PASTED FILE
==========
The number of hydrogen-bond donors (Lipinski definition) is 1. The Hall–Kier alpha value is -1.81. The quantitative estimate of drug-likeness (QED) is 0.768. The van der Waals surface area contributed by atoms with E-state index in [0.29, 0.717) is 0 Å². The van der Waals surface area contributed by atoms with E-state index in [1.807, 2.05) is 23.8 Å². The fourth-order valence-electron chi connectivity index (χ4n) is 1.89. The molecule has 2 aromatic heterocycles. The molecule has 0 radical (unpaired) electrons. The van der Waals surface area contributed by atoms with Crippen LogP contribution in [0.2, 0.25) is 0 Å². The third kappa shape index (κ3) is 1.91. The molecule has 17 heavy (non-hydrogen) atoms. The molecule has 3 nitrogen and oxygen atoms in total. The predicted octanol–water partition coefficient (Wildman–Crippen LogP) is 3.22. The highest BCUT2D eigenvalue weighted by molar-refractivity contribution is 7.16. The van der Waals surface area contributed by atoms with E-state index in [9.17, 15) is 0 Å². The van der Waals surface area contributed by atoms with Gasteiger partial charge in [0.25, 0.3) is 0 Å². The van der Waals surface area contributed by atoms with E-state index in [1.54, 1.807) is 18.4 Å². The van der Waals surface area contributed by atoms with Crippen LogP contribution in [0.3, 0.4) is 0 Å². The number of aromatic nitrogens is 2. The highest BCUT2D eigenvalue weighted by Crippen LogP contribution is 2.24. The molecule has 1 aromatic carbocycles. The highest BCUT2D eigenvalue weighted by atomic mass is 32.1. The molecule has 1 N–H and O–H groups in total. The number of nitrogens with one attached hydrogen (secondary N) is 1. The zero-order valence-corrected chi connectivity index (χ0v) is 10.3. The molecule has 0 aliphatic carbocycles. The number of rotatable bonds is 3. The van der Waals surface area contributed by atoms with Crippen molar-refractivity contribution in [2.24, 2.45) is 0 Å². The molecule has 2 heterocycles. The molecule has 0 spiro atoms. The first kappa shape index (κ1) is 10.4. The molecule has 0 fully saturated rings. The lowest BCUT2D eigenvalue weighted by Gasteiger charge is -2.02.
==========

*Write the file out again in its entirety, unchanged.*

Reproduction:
The number of hydrogen-bond donors (Lipinski definition) is 1. The Hall–Kier alpha value is -1.81. The quantitative estimate of drug-likeness (QED) is 0.768. The van der Waals surface area contributed by atoms with E-state index in [0.29, 0.717) is 0 Å². The van der Waals surface area contributed by atoms with E-state index in [1.807, 2.05) is 23.8 Å². The fourth-order valence-electron chi connectivity index (χ4n) is 1.89. The molecule has 2 aromatic heterocycles. The molecule has 0 radical (unpaired) electrons. The van der Waals surface area contributed by atoms with Crippen LogP contribution in [0.2, 0.25) is 0 Å². The third kappa shape index (κ3) is 1.91. The molecule has 17 heavy (non-hydrogen) atoms. The molecule has 3 nitrogen and oxygen atoms in total. The predicted octanol–water partition coefficient (Wildman–Crippen LogP) is 3.22. The highest BCUT2D eigenvalue weighted by molar-refractivity contribution is 7.16. The van der Waals surface area contributed by atoms with E-state index in [9.17, 15) is 0 Å². The van der Waals surface area contributed by atoms with Gasteiger partial charge in [0.25, 0.3) is 0 Å². The van der Waals surface area contributed by atoms with E-state index in [1.54, 1.807) is 18.4 Å². The van der Waals surface area contributed by atoms with Crippen LogP contribution in [0.3, 0.4) is 0 Å². The number of aromatic nitrogens is 2. The highest BCUT2D eigenvalue weighted by Crippen LogP contribution is 2.24. The molecule has 1 aromatic carbocycles. The highest BCUT2D eigenvalue weighted by atomic mass is 32.1. The molecule has 1 N–H and O–H groups in total. The number of nitrogens with one attached hydrogen (secondary N) is 1. The zero-order valence-corrected chi connectivity index (χ0v) is 10.3. The molecule has 0 aliphatic carbocycles. The number of rotatable bonds is 3. The van der Waals surface area contributed by atoms with Crippen molar-refractivity contribution in [2.24, 2.45) is 0 Å². The molecule has 2 heterocycles. The molecule has 0 spiro atoms. The first kappa shape index (κ1) is 10.4. The molecule has 0 fully saturated rings. The lowest BCUT2D eigenvalue weighted by Gasteiger charge is -2.02.